In May 2021, I debated John Loftus on Modern Day Debate. The debate resolution was “The Bible, with its divinely commanded violence, wasn’t inspired by a perfect God.” Here is my opening statement in full.
Thanks to Modern Day Debate for the invitation to debate and to John Loftus for agreeing to participate.
I’d like to start with a clarification of the scope of debate. My burden is not to provide reasons to believe the Bible is inspired by God. That’s the subject of another debate. Instead, we are debating whether the fact that the Bible includes particular texts describing divine violence is consistent with the Bible’s having been inspired by God. Loftus is arguing that it is not consistent whereas I am arguing that it is.
The way I establish that consistency is by providing a perfectly orthodox Christian account of how to understand the biblical text being inspired by God despite the presence of these troublingly violent texts.
While there are many different types of violence we could talk about, for the sake of time, I will focus on what are arguably the most troubling cases, namely passages where God is described as commanding the destruction and expulsion of Canaanites in Deuteronomy 7:2-5 and 20:10-18 and Joshua 1-12.
Christians have offered various different responses to this problem. One popular approach is to argue that while God did issue these violent commands, they are not themselves problematic when interpreted correctly and understood in historical context. For example, Paul Copan and Matthew Flannagan argue in their book Did God Really Command Genocide? that the passages in Deuteronomy and Joshua that describe God as commanding the killing and expulsion of Canaanites from the Promised Land actually conform to the standards of just war.
However, in my book Jesus Loves Canaanites I argue that Copan and Flannagan’s analysis fails and thus that the texts describe actions which meet contemporary legal definitions of genocide and ethnic cleansing.
So it seems to me that the way forward is not to explain how God in fact issued these terrible divine commands; rather, it is to explain how a text that is divinely inspired may consistently include some descriptions of God’s actions that are literally false.
No doubt, some people will find that to be a surprising claim, so it is important to note at the outset that it has always been a standard Christian position to recognize that the Bible contains descriptions about God which are literally false. For example, biblical descriptions of God having a body, or being ignorant of future events or of growing angry or of changing his mind or of acting in time have all standardly been interpreted as anthropomorphic and thus literally false. And that is even if the original human author did not think of them as anthropomorphic.
In addition, central to the Christian understanding of Scripture is the notion of progressive revelation according to which the divine nature and will are revealed more fully over time. For example, Exodus 33:20 says nobody can see God and live, but Jesus reveals in John 14:9 that one can indeed see God in virtue of seeing him. Psalm 11:5 says that God hates the wicked but John 3:16 teaches that God loves the whole world. Such developing theology and internal critique is standardly interpreted in terms of progressive revelation.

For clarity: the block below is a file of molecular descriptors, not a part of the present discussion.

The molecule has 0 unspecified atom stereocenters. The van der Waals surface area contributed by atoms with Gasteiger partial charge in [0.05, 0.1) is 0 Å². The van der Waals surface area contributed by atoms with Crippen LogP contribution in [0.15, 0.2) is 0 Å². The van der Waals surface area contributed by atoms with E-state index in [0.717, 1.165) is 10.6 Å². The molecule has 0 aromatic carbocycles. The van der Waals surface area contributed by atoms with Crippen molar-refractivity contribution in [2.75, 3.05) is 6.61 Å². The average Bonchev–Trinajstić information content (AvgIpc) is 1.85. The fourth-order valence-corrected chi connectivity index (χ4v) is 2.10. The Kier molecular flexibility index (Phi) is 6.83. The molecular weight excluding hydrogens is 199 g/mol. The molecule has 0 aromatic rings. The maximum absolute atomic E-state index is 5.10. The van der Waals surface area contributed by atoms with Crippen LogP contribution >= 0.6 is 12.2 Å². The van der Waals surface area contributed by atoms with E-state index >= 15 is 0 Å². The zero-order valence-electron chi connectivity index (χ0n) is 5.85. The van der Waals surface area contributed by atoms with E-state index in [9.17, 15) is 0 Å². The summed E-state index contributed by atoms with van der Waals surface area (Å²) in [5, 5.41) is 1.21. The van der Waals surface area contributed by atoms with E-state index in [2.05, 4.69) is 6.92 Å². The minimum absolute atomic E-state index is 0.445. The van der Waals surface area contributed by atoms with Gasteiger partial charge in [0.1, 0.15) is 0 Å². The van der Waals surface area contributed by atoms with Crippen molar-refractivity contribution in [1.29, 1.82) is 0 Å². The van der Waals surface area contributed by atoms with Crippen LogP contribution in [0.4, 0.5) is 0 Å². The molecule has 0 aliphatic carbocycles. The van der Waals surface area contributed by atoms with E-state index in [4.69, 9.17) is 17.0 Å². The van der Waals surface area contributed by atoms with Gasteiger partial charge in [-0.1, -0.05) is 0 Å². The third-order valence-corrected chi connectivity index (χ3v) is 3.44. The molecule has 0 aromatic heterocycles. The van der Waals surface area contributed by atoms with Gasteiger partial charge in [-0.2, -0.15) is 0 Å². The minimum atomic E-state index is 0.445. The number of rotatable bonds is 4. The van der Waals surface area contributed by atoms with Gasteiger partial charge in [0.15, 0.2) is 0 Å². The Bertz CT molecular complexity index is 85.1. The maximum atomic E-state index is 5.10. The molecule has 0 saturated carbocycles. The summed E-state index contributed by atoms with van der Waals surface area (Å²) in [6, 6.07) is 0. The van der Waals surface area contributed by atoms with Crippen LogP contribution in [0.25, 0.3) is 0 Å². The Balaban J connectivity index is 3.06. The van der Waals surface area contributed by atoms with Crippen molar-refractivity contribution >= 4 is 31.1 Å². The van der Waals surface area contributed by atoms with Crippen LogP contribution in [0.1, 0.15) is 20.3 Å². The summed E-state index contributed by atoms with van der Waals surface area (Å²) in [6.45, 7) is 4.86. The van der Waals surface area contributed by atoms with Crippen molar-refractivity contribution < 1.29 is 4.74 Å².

It is also understood to be divine accommodation. As any teacher adapts the subject matter to the understanding of the student so God adapts the subject matter of revelation to the audience, and adaptation can allow for some degree of accommodation to the errant, limited epistemic horizons (i.e. errors) of the audience.
To sum up, recognizing the presence of literally false descriptions of God in the Bible, including progressive revelation that involves accommodation to fallible human perspectives just is part of standard Christian Bible reading.
Before we go further, we should clarify how certain popular assumptions about the Bible and the nature of biblical inspiration make it seem problematic that the Bible would include false descriptions. Once we strip away those misguided notions, the perception of inconsistency dissolves.
To begin with, it is popular to think of the Bible as functioning like an owner’s manual for the human person or a set of directions for how to get to heaven. Needless to say, there is no room for false statements within owner’s manuals or life-saving directions, so if that is your assumption as to what the Bible is, you will predictably see a problem.
But that is most emphatically not what the Bible is.
For a more accurate picture, think of a famous textbook: The Norton Anthology of American Literature. This anthology is an expansive and diverse omnibus which spans four centuries of American history, consisting of the writings of men and women from a wide range of experiences, cultures, and socioeconomic backgrounds. The writings in the collection exemplify a diversity of genres and styles including poetry, short story, letters, speeches, novel excerpts, and much more. The editor selected the various texts that fill the pages of the book as a way to tell the story of the American people.
The Bible is a lot like this venerable textbook. Like the Norton Anthology, it is an extremely diverse collection composed by many different people writing in different genres including pithy wisdom sayings, poetry, prophecy, Gospel, apocalyptic, law, epistolary, and so on. The text was composed in three different languages (Hebrew, Aramaic, Greek) and written in several distinct cultural contexts over a thousand years. Far from being like a simple set of instructions for heaven, the Bible rather is a vast and complex collection, an ancient library. And like any library distant from the reader in culture and time, it requires care in interpretation.